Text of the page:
The first guard turned to go.
“I didn’t kill the Emperor,” Oba blurted before he could stop himself.
The second guard arched an eyebrow. “You are a special kind of stupid.” He stepped into the cell and motioned for the first guard to turn around. “We’ll teach you the hard way then.”
Was this how all of the prisoners were treated? With such a callous disregard? Oba had no idea how the guards had become so brutal.
Two sets of fists began pummeling him. Blows rained on his body, slamming into his groin, legs, arms, his head and more. He fell to his knees and instinctively raised his arms to protect what he could of his head. He could not say how long the blows lasted, nor did he remember them stopping.
He awoke a time later on the floor. This time his hands touched something wet. He opened his eyes. A thin layer of blood coated the stones. He reached up to where a sharp pain emanated from his head. Oh, it was his blood. The door was locked again and the two guards were nowhere to be seen.
“I told you,” whispered the prisoner to whom Oba had spoken earlier, startling him.
Oba, mindful of the reason for the beating in the first place, only nodded. He had brought it upon himself, in a way.
He sat in his cell for an indeterminate amount of time.The tiny window in his cell showed no sky, so he stared at the bars, at the ceiling, at the floor, at the other prisoners. Anything to keep his mind off his predicament. If they truly believed he had killed the emperor there was only one fate that awaited him – death. He had two choices. He could either convince enough people to support him, or he could try to escape.
Oba fell asleep naturally but was awoken by a clanging noise. The guards were back. Here to beat me some more? he thought, not daring to speak.
“Get up, prisoner,” the first guard ordered. He held a pair of shackles. “The Emperor wants to see you. Hold out your hands.”
Oba’s breath froze in his lungs, but he held out his hands. The Emperor? Could he have survived?
The shackles went on and he was led from the prison cell. The other prisoners huddled with their heads down, not daring to make eye contact with the guards.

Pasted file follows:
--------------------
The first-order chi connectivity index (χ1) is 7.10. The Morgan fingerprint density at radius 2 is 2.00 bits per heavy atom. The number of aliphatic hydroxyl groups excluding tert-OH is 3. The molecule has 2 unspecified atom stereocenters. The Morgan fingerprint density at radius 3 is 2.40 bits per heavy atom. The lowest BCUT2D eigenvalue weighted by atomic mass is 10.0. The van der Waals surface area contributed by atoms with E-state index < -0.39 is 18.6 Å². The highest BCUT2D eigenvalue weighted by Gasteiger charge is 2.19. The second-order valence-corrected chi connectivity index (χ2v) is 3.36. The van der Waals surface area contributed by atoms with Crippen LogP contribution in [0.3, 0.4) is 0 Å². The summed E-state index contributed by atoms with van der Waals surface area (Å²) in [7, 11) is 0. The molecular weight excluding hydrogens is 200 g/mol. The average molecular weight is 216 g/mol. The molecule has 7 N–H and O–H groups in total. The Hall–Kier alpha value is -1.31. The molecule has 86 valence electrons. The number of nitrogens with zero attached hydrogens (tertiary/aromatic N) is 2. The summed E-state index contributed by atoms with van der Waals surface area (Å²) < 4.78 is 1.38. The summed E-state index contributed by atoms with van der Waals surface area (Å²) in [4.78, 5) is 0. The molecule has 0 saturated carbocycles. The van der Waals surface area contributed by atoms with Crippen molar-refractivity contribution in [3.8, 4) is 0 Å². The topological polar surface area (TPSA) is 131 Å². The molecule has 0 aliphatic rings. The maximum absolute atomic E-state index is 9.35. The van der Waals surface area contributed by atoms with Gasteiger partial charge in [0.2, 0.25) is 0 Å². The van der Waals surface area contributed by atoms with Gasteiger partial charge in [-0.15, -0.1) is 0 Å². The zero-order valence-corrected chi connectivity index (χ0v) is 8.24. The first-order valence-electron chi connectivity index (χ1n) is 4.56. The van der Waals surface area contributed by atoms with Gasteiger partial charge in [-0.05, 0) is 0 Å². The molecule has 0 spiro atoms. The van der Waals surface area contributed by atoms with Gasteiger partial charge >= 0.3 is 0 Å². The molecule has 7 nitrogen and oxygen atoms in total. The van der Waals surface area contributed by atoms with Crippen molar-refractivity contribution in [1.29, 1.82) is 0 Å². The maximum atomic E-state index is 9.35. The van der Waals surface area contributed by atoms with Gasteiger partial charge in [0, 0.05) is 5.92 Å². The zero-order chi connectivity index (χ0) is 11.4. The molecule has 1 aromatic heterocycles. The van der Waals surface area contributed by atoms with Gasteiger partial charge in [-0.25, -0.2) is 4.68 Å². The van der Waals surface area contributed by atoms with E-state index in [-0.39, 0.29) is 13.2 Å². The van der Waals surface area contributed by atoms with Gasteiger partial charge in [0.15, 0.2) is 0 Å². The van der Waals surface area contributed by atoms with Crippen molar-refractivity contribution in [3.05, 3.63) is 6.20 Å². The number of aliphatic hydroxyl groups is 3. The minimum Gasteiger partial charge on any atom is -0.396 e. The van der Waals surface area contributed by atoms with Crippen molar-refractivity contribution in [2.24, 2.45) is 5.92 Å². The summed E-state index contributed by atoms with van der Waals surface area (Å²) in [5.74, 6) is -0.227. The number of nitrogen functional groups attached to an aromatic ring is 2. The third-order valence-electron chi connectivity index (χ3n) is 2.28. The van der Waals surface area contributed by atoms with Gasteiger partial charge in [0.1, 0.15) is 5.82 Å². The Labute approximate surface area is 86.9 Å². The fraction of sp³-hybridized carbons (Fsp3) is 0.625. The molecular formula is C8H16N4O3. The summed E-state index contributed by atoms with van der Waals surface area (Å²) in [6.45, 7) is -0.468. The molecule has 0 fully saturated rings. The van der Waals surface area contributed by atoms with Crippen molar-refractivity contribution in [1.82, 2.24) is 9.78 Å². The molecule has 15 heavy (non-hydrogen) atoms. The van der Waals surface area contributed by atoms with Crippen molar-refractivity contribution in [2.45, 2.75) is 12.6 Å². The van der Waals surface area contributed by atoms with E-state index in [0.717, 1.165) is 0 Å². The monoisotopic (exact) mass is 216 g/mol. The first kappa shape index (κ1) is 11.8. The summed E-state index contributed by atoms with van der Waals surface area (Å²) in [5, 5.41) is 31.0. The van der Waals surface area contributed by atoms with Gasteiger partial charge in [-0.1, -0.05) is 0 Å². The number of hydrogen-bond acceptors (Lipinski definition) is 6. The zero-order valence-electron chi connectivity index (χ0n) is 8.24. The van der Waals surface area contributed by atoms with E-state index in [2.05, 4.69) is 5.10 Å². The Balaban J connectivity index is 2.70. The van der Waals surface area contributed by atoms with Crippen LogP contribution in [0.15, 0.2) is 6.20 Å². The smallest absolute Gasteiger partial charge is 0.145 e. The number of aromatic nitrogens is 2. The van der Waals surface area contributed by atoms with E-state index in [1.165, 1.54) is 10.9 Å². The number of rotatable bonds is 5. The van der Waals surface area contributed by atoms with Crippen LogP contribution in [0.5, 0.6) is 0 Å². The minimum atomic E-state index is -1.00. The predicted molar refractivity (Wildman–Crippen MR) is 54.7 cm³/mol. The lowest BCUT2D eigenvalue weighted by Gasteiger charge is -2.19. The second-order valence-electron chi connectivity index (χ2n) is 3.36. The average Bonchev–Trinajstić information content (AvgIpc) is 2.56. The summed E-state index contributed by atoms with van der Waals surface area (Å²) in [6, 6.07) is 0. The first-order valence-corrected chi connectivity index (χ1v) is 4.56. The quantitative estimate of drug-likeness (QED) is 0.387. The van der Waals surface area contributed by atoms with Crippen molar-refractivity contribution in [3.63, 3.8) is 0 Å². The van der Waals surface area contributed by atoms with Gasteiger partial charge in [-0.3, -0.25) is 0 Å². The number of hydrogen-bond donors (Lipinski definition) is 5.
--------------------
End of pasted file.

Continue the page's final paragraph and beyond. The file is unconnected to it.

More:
Oba was led up the steps and through the cold, damp corridors of the Obsidian Tower. He kept his head held high as he walked. To show weakness was to be as good as dead. They passed numerous guards on their path – guards who, yesterday, would have saluted him as the right hand of the Emperor but, now, looked at him with anger, suspicion and hate.
The doors to the throne room swung open at their approach. Oba looked at who sat upon the throne. “No,” he rasped.
Rai’Vynn sat upon the throne, wearing purple robes and his father’s crown. “Bring the traitor to me,” he pointed at the foot of the stairs.
Oba was dragged before Rai’Vynn. He felt like bowing his head in defeat. Yet, he held his head high and gave Rai’Vynn his deadliest stare. Traitor.
A group of advisers stood at one side of the throne. Some looked around nervously, while others glared at Oba or looked fawningly at Rai’Vynn.
A gathering of regal-looking Warbinders stood opposite the advisers. They did not glare at Oba. In fact, they didn’t look at him at all. Just looking at them made Oba feel itchy. Their ability to get into the heads of others was legendary.
Oba sought out Head Mistress Saibinn Rue with his eyes. She stood at the head of the Warbinders and looked toward Rai’Vynn. Why would she be going along with this? Had the whole world gone mad? Could they not see he was innocent?
“Oba Kahn,” Rai’vynn spoke loudly. “You are accused of the murder of my father, and our beloved Emperor, Kulan Gaidian. What do you have to say for yourself?”
Not that it will matter, Oba thought. Rai’Vynn was up to something. Oba feared that no testimony he gave would be believed. Still, he stood straight and dragged his gaze over the advisers and Warbinders alike. “I did not kill the Emperor,” he said firmly. “As I told you before, the Emperor was assassinated by an unknown woman. I believe she was affiliated with the Assassins Guild.”
“Your broken blade was found beside the Emperor.”
“It broke while I fought the assassin.”
“I find it unlikely that an assassin breached the Fortress of Shadows, let alone the Obsidian Tower, without being detected” Rai’Vynn scoffed.
Oba shrugged. “I don’t know how the assassin reached so far without detection, but I did not kill the Emperor!” He pointed toward the group of Warbinders. “Have one of them read my mind. They can tell you I speak the truth.”